Tuesday, August 2, 2011

Congress: An Idiocracy, A Theocracy, But not a Democracy

This is Congress.  Faith leads to higher certitude than knowledge. [I had a Jesuit Education.]

This does not mean they are more right.  Only that they are more sure.

This is Congress.

On one side, people believe that if you cut taxes for the rich, the money will trickle down and the economy will trickle up.

Trickle down economics is a myth.

The other side believes that if you raise taxes and spend money, you will stimulate the economy.  You will create jobs.  As one pundit said, “No country ever taxed its way to prosperity.

Now, both sides have experts.  Economists.  Well, back in my youth someone said, “He knows the price of everything but the value of nothing.”  We can move in that direction.  However, can we say, “He knows everything but understands nothing”?  Well, not quite.  It is simply a matter of the interpretation of the truth.

As Jack Nicholson said to Diane Keaton in the movie, Something’s Gotta Give.  “I always told you some version of the truth.”

Thus, it is with Economists.

Here goes.

One Economist works for a company that sells red paint. He says, "If you want to improve your business, paint the walls red."

Another Economist works for a company that sells blue paint. He says, "If you want to improve your business, paint the walls blue."

That much may be obvious. The difficulty arises when they cite the statistics.

The Red Paint Economist says, "Our study shows that red paint motivates employees. They produce more widgets. Your productivity will go up."

The Blue Paint Economist says, "Our study shows that blue paint creates a more serene atmosphere. Your employees will make fewer mistakes and the quality of your widgets will go up."

What each side does not tell you is this:

With red paint, the employees work faster, make more errors, and reduce the quality of the output.

With blue paint, the employees make fewer mistakes and produce higher quality widgets, but make fewer widgets and productivity goes down.

However, they are experts; and we listen to them.

The following aspects of Economics must be taken into consideration.

Economic Stimulus.

Economic Stimulus works.  The issue is where do you stimulate the economy?

Now to explain. For this, we will need to create that all-important metaphor. In addition, I should like to apologise in advance for the one snarky remark I will make about a former President. (One must compare apples to apples.)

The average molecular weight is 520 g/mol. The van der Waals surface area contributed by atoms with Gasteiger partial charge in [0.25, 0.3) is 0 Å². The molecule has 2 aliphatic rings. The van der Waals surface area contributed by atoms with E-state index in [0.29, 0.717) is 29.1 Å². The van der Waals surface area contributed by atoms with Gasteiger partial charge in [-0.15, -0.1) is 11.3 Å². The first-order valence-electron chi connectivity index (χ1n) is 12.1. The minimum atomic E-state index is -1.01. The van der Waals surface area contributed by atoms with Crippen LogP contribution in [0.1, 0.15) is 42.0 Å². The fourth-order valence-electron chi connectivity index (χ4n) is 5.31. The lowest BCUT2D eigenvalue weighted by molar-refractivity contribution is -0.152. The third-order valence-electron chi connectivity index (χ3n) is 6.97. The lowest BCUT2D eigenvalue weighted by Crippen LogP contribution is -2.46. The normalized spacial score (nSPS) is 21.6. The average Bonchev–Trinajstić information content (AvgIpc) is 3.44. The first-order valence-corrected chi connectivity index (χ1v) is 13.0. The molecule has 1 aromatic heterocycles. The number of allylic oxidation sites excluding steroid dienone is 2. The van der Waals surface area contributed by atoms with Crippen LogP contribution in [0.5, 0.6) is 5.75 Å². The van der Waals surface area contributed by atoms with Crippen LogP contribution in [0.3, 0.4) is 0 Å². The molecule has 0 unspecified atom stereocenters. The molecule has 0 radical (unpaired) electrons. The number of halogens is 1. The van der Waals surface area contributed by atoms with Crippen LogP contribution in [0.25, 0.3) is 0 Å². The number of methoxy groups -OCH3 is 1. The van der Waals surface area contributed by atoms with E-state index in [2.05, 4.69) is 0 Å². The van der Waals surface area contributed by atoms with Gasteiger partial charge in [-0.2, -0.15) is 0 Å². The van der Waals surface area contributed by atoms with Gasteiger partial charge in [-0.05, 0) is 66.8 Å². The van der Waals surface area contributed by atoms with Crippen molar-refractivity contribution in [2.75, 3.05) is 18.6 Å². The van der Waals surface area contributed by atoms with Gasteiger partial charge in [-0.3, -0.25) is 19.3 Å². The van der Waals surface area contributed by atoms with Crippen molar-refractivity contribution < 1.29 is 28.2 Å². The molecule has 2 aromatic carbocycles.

For the purposes of this lesson, we will assume that Joy, brown-bags it every day except Friday. On Friday, she takes 10 hard-earned dollars and goes to Whoopi's Sandwich Store for a baloney sandwich.

Now Elisabeth is out of work. However, Jimmy Carter feels her pain. Therefore, he taxes Joy $10 and gives it to Elisabeth so she can buy a baloney sandwich. Joy is not happy. She's being ripped off. Elisabeth is no better off because she still does not have a job. Now, what about Whoopi? She is no better off because she is still selling one baloney sandwich a week.

In response to critics, Jimmy decides to tax Whoopi $10 to train Elisabeth how to make baloney sandwiches. After getting her certificate, she goes to Whoopi's store looking for a job. However, Whoopi tells her, "Sorry, Friday is my last day. Jimmy Carter taxed me out of business."

Now, President Obama comes along and says, "That is not how to do it. I am going to have the SBA lend Elisabeth the money to go into her own business."

Elisabeth opens up a soda store next door to Whoopi's Sandwich Store.

Back to Joy. Aptly named because her tax cut allows her to go back to Whoopi's store and buy a baloney sandwich; and she goes next door to buy a soda.

Elisabeth is happy because she's making money, so she treats herself to a baloney sandwich.

Whoopi is thrilled because she doubled her sales volume and revenue. In fact, she is doing so well; she hires Sherri to help make sandwiches. (Whoopi trains Sherri, as it should be in business.)

Sherri is happy because she has a job, and, please forgive my little joke, her compensation package includes a free lunch. However, no beverage. Therefore, Sherri goes next door to Elisabeth's soda store to buy a soda. Well, with all this soda being sold, Elisabeth hires Barbara to work in her soda store. Now Barbara is thrilled because she has a job.